With a sound that pays homage to various corners of the past four decades, Leeds foursome The Manhattan Love Suicides could be accused of being the most retro band on the planet, were it not for the fact they exude both a cool demeanour and buzz of excitement around almost everything they do. Whereas lesser bands find themselves permanently ensconced in a timewarped vacuum that becomes increasingly difficult to escape with every passing day, The Manhattan Love Suicides use their influences to create something all of their own, which may be brimming with reference points - The Primitives and The Jesus And Mary Chain being two - but still sounds completely fresh and unique in the current climate. To dismiss the band as mere revivalists would be missing the point entirely, if only for the fact the four components of The Manhattan Love Suicides probably weren't even born when the seeds that became 'C86' were first being sown.
...Longer & Louder then, is essentially a three-part package: the band's 2007 debut self-titled long player remixed and remastered, along with a second CD of 11 songs culled from various seven-inch singles, radio sessions and demo recordings. The third disc is a DVD featuring 11 videos, some shot live but mostly filmed almost as art nouveau style projects that compliment the visceral diagnostics and energy of the music they accompany (see 'Clusterfuck' for example, directed by the Insect Guide's Stan Howells for absolute proof).
Although criminally ignored by much of the Leeds scene they inhabit, there is no doubting their adverse refusal to fit in with any scene has become an alluring part of The Manhattan Love Suicides' make-up, not to mention spreading a wider influence to the other side world - indeed both The Pains Of Being Pure At Heart and Crystal Stilts cite them as being partially responsible for their mere existence. If their first record sounded strangely out of kilter in the grand scheme of things two years ago, it makes perfect sense now. The buzzsaw pop of 'Things You've Never Done' and 'Skulls' nestling ominously alongside the more poignantly delivered 'Home' and 'Thinking Is Killing Me' like a lascivious sweet and sour cocktail. Early single 'Kick It Back', a prominent staple of their live set right from their humble beginnings a year previous right up to the present day takes on a more forceful presence here, while the gleaming wail of closer 'Providence' resonates with nostalgic beauty, Caroline McChrystal's effortless drawl sounding more anxious and fragile with every note.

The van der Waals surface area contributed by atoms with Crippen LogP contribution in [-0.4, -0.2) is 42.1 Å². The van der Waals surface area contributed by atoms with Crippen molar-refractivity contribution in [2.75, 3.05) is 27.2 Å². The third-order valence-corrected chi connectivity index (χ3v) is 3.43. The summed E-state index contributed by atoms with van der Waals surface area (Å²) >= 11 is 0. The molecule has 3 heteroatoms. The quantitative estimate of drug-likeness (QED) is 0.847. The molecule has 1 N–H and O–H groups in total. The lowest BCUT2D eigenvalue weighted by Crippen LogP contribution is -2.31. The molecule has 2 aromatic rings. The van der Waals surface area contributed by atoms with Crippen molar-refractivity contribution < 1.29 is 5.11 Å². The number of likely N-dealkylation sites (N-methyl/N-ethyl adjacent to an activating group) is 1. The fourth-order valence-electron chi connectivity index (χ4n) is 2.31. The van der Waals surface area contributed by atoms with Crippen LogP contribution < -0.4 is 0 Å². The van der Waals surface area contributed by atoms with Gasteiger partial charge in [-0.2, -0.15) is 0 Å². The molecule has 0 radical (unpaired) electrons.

The disc of bonus material might be viewed from the outside as being "one for completists only", but don't be fooled. 'Kessler Syndrome' and 'Dirty Knives' are what a car crash between the Buzzcocks and the Reid brothers would probably sound like, while the eerie strains of 'The 10th Victim' and 'Veronica's icy Spector-isms offer an altogether different view of The Manhattan Love Suicides' burgeoning world. Add the fact that Springsteen's 'Stolen Car' has never sounded so haunting, almost like a monochrome b-movie set to music, and it's clear to see The Manhattan Love Suicides aren't just confined to the twee indie ghetto.
If you're yet to discover their music, ...Longer & Louder is a perfect introduction, and even as someone who owns the original pressing of The Manhattan Love Suicides, the two bonus discs here make both fascinating listening and viewing. Let's hope that follow-up album isn't too far away from the finishing line.
8Dom Gourlay's Score